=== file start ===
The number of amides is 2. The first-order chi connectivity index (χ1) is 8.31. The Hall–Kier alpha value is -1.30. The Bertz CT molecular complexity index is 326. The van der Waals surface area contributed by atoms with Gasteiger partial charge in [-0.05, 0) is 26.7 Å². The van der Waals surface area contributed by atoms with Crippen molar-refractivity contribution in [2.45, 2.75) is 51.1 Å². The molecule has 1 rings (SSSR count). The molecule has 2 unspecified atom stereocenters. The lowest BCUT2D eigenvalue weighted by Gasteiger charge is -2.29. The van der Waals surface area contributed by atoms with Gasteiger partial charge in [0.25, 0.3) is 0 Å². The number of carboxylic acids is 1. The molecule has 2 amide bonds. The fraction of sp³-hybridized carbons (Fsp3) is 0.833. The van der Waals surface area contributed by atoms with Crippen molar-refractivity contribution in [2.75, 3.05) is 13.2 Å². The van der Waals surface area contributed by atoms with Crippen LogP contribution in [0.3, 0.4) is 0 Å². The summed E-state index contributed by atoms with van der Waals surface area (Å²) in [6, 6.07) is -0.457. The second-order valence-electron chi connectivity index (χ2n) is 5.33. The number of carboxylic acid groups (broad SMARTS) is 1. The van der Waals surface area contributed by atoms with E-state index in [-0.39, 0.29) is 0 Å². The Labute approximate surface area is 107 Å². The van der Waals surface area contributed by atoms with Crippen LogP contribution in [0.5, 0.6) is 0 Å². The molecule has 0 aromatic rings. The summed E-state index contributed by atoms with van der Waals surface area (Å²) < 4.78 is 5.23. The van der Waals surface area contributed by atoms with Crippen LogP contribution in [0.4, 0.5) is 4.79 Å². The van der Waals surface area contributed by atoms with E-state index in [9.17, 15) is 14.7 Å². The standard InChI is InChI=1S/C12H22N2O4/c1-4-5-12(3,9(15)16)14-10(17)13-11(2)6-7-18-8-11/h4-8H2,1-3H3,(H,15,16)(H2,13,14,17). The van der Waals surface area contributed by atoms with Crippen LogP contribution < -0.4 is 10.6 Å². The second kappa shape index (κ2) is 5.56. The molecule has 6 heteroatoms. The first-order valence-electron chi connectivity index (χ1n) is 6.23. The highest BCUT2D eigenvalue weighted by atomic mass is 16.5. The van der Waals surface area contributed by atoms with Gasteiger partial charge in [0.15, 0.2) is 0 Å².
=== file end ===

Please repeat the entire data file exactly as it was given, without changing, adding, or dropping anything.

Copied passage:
The number of amides is 2. The first-order chi connectivity index (χ1) is 8.31. The Hall–Kier alpha value is -1.30. The Bertz CT molecular complexity index is 326. The van der Waals surface area contributed by atoms with Gasteiger partial charge in [-0.05, 0) is 26.7 Å². The van der Waals surface area contributed by atoms with Crippen molar-refractivity contribution in [2.45, 2.75) is 51.1 Å². The molecule has 1 rings (SSSR count). The molecule has 2 unspecified atom stereocenters. The lowest BCUT2D eigenvalue weighted by Gasteiger charge is -2.29. The van der Waals surface area contributed by atoms with Gasteiger partial charge in [0.25, 0.3) is 0 Å². The number of carboxylic acids is 1. The molecule has 2 amide bonds. The fraction of sp³-hybridized carbons (Fsp3) is 0.833. The van der Waals surface area contributed by atoms with Crippen molar-refractivity contribution in [2.75, 3.05) is 13.2 Å². The van der Waals surface area contributed by atoms with Crippen LogP contribution in [0.3, 0.4) is 0 Å². The summed E-state index contributed by atoms with van der Waals surface area (Å²) in [6, 6.07) is -0.457. The second-order valence-electron chi connectivity index (χ2n) is 5.33. The number of carboxylic acid groups (broad SMARTS) is 1. The van der Waals surface area contributed by atoms with E-state index in [-0.39, 0.29) is 0 Å². The Labute approximate surface area is 107 Å². The van der Waals surface area contributed by atoms with Crippen LogP contribution in [0.5, 0.6) is 0 Å². The molecule has 0 aromatic rings. The summed E-state index contributed by atoms with van der Waals surface area (Å²) < 4.78 is 5.23. The van der Waals surface area contributed by atoms with Crippen LogP contribution in [0.4, 0.5) is 4.79 Å². The van der Waals surface area contributed by atoms with E-state index in [9.17, 15) is 14.7 Å². The standard InChI is InChI=1S/C12H22N2O4/c1-4-5-12(3,9(15)16)14-10(17)13-11(2)6-7-18-8-11/h4-8H2,1-3H3,(H,15,16)(H2,13,14,17). The van der Waals surface area contributed by atoms with Crippen LogP contribution < -0.4 is 10.6 Å². The second kappa shape index (κ2) is 5.56. The molecule has 6 heteroatoms. The first-order valence-electron chi connectivity index (χ1n) is 6.23. The highest BCUT2D eigenvalue weighted by atomic mass is 16.5. The van der Waals surface area contributed by atoms with Gasteiger partial charge in [0.15, 0.2) is 0 Å².